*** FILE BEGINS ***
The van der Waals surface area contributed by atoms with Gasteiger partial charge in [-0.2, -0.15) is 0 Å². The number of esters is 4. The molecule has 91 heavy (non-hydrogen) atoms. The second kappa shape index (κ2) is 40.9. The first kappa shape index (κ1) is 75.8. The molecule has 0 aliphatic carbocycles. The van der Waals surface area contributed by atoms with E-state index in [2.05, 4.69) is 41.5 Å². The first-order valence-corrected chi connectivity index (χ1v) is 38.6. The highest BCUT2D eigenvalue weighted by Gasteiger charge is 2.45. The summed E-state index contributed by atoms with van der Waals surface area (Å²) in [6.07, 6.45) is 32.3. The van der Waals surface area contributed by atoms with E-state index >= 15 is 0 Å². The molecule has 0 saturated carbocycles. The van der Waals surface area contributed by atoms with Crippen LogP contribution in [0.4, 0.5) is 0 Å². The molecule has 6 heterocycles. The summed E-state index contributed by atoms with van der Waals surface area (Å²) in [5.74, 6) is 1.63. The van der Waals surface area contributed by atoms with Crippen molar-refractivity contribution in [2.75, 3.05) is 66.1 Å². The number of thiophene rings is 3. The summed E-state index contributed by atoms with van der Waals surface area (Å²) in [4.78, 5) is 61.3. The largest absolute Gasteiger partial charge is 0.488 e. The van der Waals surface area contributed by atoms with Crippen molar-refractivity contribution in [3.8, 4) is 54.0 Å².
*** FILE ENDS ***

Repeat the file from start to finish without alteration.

The van der Waals surface area contributed by atoms with Gasteiger partial charge in [-0.2, -0.15) is 0 Å². The number of esters is 4. The molecule has 91 heavy (non-hydrogen) atoms. The second kappa shape index (κ2) is 40.9. The first kappa shape index (κ1) is 75.8. The molecule has 0 aliphatic carbocycles. The van der Waals surface area contributed by atoms with E-state index in [2.05, 4.69) is 41.5 Å². The first-order valence-corrected chi connectivity index (χ1v) is 38.6. The highest BCUT2D eigenvalue weighted by Gasteiger charge is 2.45. The summed E-state index contributed by atoms with van der Waals surface area (Å²) in [6.07, 6.45) is 32.3. The van der Waals surface area contributed by atoms with E-state index >= 15 is 0 Å². The molecule has 0 saturated carbocycles. The van der Waals surface area contributed by atoms with Crippen LogP contribution in [0.4, 0.5) is 0 Å². The molecule has 6 heterocycles. The summed E-state index contributed by atoms with van der Waals surface area (Å²) in [5.74, 6) is 1.63. The van der Waals surface area contributed by atoms with Crippen molar-refractivity contribution in [2.75, 3.05) is 66.1 Å². The number of thiophene rings is 3. The summed E-state index contributed by atoms with van der Waals surface area (Å²) in [4.78, 5) is 61.3. The largest absolute Gasteiger partial charge is 0.488 e. The van der Waals surface area contributed by atoms with Crippen molar-refractivity contribution in [3.8, 4) is 54.0 Å².